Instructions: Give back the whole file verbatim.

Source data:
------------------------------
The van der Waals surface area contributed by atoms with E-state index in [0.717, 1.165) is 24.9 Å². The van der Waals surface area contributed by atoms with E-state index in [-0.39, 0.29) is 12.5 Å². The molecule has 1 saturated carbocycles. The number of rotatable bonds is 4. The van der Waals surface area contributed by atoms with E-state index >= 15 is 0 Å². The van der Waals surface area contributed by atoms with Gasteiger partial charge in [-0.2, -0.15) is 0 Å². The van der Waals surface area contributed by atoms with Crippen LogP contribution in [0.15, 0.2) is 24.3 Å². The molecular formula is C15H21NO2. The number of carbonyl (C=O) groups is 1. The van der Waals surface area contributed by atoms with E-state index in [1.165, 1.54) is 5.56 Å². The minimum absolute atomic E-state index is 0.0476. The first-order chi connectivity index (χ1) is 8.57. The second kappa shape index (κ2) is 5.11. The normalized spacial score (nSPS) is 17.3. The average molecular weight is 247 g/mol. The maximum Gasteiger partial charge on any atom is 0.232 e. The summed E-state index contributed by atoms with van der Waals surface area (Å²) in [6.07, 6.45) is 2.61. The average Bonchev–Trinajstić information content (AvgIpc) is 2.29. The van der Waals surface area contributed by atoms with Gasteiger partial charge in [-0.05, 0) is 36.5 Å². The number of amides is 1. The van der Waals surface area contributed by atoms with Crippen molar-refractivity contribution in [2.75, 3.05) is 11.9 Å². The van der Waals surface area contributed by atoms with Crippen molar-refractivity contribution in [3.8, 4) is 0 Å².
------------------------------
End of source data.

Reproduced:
The van der Waals surface area contributed by atoms with E-state index in [0.717, 1.165) is 24.9 Å². The van der Waals surface area contributed by atoms with E-state index in [-0.39, 0.29) is 12.5 Å². The molecule has 1 saturated carbocycles. The number of rotatable bonds is 4. The van der Waals surface area contributed by atoms with E-state index >= 15 is 0 Å². The van der Waals surface area contributed by atoms with Gasteiger partial charge in [-0.2, -0.15) is 0 Å². The van der Waals surface area contributed by atoms with Crippen LogP contribution in [0.15, 0.2) is 24.3 Å². The molecular formula is C15H21NO2. The number of carbonyl (C=O) groups is 1. The van der Waals surface area contributed by atoms with E-state index in [1.165, 1.54) is 5.56 Å². The minimum absolute atomic E-state index is 0.0476. The first-order chi connectivity index (χ1) is 8.57. The second kappa shape index (κ2) is 5.11. The normalized spacial score (nSPS) is 17.3. The average molecular weight is 247 g/mol. The maximum Gasteiger partial charge on any atom is 0.232 e. The summed E-state index contributed by atoms with van der Waals surface area (Å²) in [6.07, 6.45) is 2.61. The average Bonchev–Trinajstić information content (AvgIpc) is 2.29. The van der Waals surface area contributed by atoms with Gasteiger partial charge in [-0.05, 0) is 36.5 Å². The number of amides is 1. The van der Waals surface area contributed by atoms with Crippen molar-refractivity contribution in [2.75, 3.05) is 11.9 Å². The van der Waals surface area contributed by atoms with Crippen molar-refractivity contribution in [3.8, 4) is 0 Å².